Independent investigative journalist P. Sainath, who has covered rural India for decades, writes that “A total of 2,960,438 farmers have committed suicide since 1995.” In virtually every case the cause was debt to moneylenders and landlords.

 

Dispatches suggests Indian government leaders design a program to aid farmers, feed the poor, and take a moment to read Percy Shelley’s poem “Ozmandias.”

 

The Shoot-In-The-Foot Award to the Obama administration for ending the purchase of Russian-made RD-180 rocket engines as part of U.S. sanctions leveled at Moscow over the crisis in the Ukraine. The RD-180—a cheap, reliable workhorse engine that has lifted U.S. Atlas III and Atlas V rockets into space since 1997—will cost $1.5 billion and six years to replace. A new engine means that launch vehicles will also need to be re-designed and satellite programs delayed. In the end, that could cost $5 billion.

 

In retaliation for the RD-180 ban, Russia will no longer lend its Soyuz rockets to supply the international space station. Asked how astronauts will get to the station, Russian Deputy Prime Minister Dmitry Rogozin suggested they “use a trampoline.”

 

The European Space Agency (ESA) will also take a hit. Besides losing the Soyuz taxi service to the space station, the ESA will lose access to the RD-180 engine as well, and will have to accelerate its troubled Ariane VI rocket program to replace the Agency’s Ariane V. The “VI” has been criticized as too big, too inflexible, and much too expensive—$4. 2 billion.

 

Russia announced it would shift monies it spends on the International space station to joint space projects with China.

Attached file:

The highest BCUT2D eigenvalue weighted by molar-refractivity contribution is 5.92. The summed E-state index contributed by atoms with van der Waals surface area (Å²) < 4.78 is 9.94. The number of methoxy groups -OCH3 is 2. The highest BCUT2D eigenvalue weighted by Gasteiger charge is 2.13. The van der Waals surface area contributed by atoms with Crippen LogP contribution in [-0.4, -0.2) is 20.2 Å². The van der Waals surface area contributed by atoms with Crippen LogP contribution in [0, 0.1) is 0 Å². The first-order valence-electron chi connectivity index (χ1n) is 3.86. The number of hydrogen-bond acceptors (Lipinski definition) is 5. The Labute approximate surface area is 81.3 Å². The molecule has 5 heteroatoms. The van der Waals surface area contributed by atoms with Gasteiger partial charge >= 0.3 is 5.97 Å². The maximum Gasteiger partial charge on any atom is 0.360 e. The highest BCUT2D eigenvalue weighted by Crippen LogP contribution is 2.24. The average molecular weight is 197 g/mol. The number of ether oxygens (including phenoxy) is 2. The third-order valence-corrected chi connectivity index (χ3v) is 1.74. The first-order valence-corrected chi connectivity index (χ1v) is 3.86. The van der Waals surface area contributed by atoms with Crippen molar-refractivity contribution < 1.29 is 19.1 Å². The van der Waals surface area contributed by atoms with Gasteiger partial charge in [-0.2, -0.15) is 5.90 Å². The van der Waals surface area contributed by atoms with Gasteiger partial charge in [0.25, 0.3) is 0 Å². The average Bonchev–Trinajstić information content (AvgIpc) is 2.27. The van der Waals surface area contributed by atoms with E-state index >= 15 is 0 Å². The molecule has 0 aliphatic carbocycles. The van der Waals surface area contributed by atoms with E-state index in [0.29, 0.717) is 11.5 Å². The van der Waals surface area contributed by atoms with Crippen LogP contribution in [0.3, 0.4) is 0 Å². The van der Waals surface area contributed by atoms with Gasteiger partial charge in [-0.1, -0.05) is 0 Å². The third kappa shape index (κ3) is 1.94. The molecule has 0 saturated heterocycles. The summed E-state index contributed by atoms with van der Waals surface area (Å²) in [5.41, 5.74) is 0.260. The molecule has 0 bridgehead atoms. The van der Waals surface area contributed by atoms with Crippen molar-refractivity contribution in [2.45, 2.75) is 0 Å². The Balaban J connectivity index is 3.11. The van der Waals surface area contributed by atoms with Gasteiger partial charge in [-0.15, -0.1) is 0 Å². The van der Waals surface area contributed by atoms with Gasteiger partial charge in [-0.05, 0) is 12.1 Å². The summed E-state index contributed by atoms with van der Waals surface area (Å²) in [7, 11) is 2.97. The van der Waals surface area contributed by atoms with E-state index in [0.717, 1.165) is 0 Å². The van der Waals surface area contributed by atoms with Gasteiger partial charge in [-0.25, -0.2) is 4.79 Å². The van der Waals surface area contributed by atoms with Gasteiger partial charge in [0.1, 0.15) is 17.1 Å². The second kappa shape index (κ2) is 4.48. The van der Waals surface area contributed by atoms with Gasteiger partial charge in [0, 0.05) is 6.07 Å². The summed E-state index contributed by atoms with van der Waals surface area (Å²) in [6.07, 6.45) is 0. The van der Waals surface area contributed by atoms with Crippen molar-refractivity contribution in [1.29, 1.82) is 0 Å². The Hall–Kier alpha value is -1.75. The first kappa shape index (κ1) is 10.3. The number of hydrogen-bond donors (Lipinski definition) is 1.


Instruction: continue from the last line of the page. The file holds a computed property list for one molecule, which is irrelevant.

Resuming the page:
The Dog Ate My Homework Award to the British Foreign Office for “accidently destroying” documents which would have shown that London was deeply—and illegally—involved in the U.S. CIA’s rendition program. Renditions moved terror suspects to countries that allowed torture, or kept the suspects in secret “black bases” where the CIA carried out its own torture program.

 

Britain allowed over 1,600 CIA flights in and out of the country and permitted suspects to be held at the British-controlled island of Diego Garcia in the Indian Ocean. Complicity with the rendition program is a violation of British domestic laws against kidnapping, arbitrary detention, and the right to a fair trial. It also violates international laws against torture.

 

“It’s looking worse and worse for the UK government on Diego Garcia,” says Cori Crider, director of the human rights organization Reprieve. “They need to come clean about how, when, and where this evidence was lost.”

 

Foreign Office Minister Mark Simmons says the records were lost due to “water damage.”